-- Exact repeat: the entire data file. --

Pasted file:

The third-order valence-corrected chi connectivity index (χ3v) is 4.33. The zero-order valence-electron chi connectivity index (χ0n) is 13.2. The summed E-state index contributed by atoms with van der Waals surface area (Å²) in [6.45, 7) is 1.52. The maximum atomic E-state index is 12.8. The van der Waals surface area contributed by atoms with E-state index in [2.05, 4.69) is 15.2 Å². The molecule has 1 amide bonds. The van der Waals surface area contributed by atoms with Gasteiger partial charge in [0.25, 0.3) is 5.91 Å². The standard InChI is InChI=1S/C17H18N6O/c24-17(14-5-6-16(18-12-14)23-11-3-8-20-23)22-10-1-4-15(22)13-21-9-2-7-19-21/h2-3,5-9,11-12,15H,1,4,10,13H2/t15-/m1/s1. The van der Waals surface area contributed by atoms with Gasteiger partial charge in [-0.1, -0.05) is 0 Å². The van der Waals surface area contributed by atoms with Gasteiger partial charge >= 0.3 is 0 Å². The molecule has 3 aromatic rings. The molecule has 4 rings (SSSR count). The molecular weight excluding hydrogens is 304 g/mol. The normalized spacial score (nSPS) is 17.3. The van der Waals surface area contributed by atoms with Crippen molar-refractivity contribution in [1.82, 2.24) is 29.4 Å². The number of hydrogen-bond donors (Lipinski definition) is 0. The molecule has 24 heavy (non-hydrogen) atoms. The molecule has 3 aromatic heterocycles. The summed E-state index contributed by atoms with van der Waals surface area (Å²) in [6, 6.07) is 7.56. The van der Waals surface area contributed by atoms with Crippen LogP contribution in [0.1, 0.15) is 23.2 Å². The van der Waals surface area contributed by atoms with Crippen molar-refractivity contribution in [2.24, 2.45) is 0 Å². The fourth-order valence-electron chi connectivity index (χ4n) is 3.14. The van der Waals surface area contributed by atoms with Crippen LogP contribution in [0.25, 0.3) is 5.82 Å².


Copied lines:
The third-order valence-corrected chi connectivity index (χ3v) is 4.33. The zero-order valence-electron chi connectivity index (χ0n) is 13.2. The summed E-state index contributed by atoms with van der Waals surface area (Å²) in [6.45, 7) is 1.52. The maximum atomic E-state index is 12.8. The van der Waals surface area contributed by atoms with E-state index in [2.05, 4.69) is 15.2 Å². The molecule has 1 amide bonds. The van der Waals surface area contributed by atoms with Gasteiger partial charge in [0.25, 0.3) is 5.91 Å². The standard InChI is InChI=1S/C17H18N6O/c24-17(14-5-6-16(18-12-14)23-11-3-8-20-23)22-10-1-4-15(22)13-21-9-2-7-19-21/h2-3,5-9,11-12,15H,1,4,10,13H2/t15-/m1/s1. The van der Waals surface area contributed by atoms with Gasteiger partial charge in [-0.1, -0.05) is 0 Å². The van der Waals surface area contributed by atoms with Gasteiger partial charge >= 0.3 is 0 Å². The molecule has 3 aromatic rings. The molecule has 4 rings (SSSR count). The molecular weight excluding hydrogens is 304 g/mol. The normalized spacial score (nSPS) is 17.3. The van der Waals surface area contributed by atoms with Crippen molar-refractivity contribution in [1.82, 2.24) is 29.4 Å². The number of hydrogen-bond donors (Lipinski definition) is 0. The molecule has 24 heavy (non-hydrogen) atoms. The molecule has 3 aromatic heterocycles. The summed E-state index contributed by atoms with van der Waals surface area (Å²) in [6, 6.07) is 7.56. The van der Waals surface area contributed by atoms with Crippen LogP contribution in [0.1, 0.15) is 23.2 Å². The van der Waals surface area contributed by atoms with Crippen molar-refractivity contribution in [2.24, 2.45) is 0 Å². The fourth-order valence-electron chi connectivity index (χ4n) is 3.14. The van der Waals surface area contributed by atoms with Crippen LogP contribution in [0.25, 0.3) is 5.82 Å².